Afer, the oldest anteater in Europe and father of five children, has died. He was 32 years old.
The Colchester Zoo resident was euthanized last week after the England facility’s animal care team noticed he was less active than usual. Blood tests were done and a veterinarian was consulted before making the “difficult but kinder decision”.
“This was a very sad day for everyone,” a Colchester Zoo spokesperson said in a statement obtained by SWNS. “Afer had a wonderful personality and will be greatly missed by the animal care team, as well as many adoring visitors.”
Born on May 7, 1991 at Royal Burgers’ Zoo in the Netherlands, Afer moved to Colchester in 2017.
He was the father of five, including three born at Colchester Zoo with the help of his partner OQ.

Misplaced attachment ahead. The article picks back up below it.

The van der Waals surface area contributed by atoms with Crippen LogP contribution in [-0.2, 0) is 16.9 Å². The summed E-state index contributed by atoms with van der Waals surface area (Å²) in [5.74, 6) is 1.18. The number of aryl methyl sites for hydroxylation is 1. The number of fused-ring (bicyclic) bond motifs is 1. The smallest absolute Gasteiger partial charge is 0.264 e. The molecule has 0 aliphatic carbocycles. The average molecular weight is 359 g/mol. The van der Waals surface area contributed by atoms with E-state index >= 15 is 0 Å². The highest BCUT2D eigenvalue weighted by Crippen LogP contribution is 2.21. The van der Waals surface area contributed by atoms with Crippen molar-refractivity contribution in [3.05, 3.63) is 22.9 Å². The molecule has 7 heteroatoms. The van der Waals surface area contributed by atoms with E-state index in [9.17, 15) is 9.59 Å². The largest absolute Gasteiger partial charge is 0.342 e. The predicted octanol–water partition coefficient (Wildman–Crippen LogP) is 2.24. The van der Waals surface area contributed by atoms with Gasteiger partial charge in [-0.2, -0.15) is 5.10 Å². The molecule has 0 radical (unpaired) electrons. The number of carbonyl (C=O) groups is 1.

Her three cubs, Ottis, Estie, and Njaa Njaa, have been transferred to other European zoos as part of a breeding program.
Afer eventually became a grandfather to two young men.
For his part, OQ has had 11 cubs in Colchester that have been transferred to other zoos.
OQ also has 20 great anteaters.
He is now the only anteater left in Colchester, leaving zookeepers scrambling to find him a mate.
“We look forward to receiving a recommendation from the European Studbook Keeper to find a mate for OQ, but in the meantime, the animal’s care team will ensure it receives extra care and enrichment,” the Colchester Zoo representative said.
“OQ also shares his home with a group of rock hyrax who occasionally snuggle up with each other, so he has company in Aardvark Burrow.”
Aardvarks are small, nocturnal, pig-like animals known for their long, sticky tongues. They tend to live up to 23 years in captivity and have grown in popularity thanks to the PBS children’s show “Arthur.”
Last year, the San Diego Zoo announced the first anteater birth in nearly four decades.